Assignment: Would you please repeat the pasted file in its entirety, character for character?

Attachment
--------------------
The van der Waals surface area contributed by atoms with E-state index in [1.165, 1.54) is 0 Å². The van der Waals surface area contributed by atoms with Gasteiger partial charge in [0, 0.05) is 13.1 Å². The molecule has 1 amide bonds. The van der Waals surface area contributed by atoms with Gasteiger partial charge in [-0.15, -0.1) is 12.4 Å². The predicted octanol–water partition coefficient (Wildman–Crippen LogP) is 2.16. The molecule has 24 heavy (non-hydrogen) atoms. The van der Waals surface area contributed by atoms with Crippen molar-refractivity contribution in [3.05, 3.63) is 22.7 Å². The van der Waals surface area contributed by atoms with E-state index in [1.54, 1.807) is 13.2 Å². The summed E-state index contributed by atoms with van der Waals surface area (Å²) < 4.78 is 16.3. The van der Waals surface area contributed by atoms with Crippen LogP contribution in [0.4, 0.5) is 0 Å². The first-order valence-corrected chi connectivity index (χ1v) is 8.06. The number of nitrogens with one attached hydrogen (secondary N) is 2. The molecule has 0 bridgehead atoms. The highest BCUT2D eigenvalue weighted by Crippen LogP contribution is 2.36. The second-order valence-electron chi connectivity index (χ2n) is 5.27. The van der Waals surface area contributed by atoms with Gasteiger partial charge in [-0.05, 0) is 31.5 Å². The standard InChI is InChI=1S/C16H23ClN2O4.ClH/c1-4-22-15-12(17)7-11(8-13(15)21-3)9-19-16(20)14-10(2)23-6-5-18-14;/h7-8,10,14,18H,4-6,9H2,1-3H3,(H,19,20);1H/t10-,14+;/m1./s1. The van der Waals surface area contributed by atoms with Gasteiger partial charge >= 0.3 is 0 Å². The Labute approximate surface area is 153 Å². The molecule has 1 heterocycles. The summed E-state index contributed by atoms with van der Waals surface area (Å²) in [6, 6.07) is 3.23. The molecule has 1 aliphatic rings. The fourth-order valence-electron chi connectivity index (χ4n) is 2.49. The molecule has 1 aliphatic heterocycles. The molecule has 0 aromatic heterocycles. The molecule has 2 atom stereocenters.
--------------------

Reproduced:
The van der Waals surface area contributed by atoms with E-state index in [1.165, 1.54) is 0 Å². The van der Waals surface area contributed by atoms with Gasteiger partial charge in [0, 0.05) is 13.1 Å². The molecule has 1 amide bonds. The van der Waals surface area contributed by atoms with Gasteiger partial charge in [-0.15, -0.1) is 12.4 Å². The predicted octanol–water partition coefficient (Wildman–Crippen LogP) is 2.16. The molecule has 24 heavy (non-hydrogen) atoms. The van der Waals surface area contributed by atoms with Crippen molar-refractivity contribution in [3.05, 3.63) is 22.7 Å². The van der Waals surface area contributed by atoms with E-state index in [1.54, 1.807) is 13.2 Å². The summed E-state index contributed by atoms with van der Waals surface area (Å²) < 4.78 is 16.3. The van der Waals surface area contributed by atoms with Crippen LogP contribution in [0.4, 0.5) is 0 Å². The first-order valence-corrected chi connectivity index (χ1v) is 8.06. The number of nitrogens with one attached hydrogen (secondary N) is 2. The molecule has 0 bridgehead atoms. The highest BCUT2D eigenvalue weighted by Crippen LogP contribution is 2.36. The second-order valence-electron chi connectivity index (χ2n) is 5.27. The van der Waals surface area contributed by atoms with Gasteiger partial charge in [-0.05, 0) is 31.5 Å². The standard InChI is InChI=1S/C16H23ClN2O4.ClH/c1-4-22-15-12(17)7-11(8-13(15)21-3)9-19-16(20)14-10(2)23-6-5-18-14;/h7-8,10,14,18H,4-6,9H2,1-3H3,(H,19,20);1H/t10-,14+;/m1./s1. The van der Waals surface area contributed by atoms with Gasteiger partial charge >= 0.3 is 0 Å². The Labute approximate surface area is 153 Å². The molecule has 1 heterocycles. The summed E-state index contributed by atoms with van der Waals surface area (Å²) in [6, 6.07) is 3.23. The molecule has 1 aliphatic rings. The fourth-order valence-electron chi connectivity index (χ4n) is 2.49. The molecule has 1 aliphatic heterocycles. The molecule has 0 aromatic heterocycles. The molecule has 2 atom stereocenters.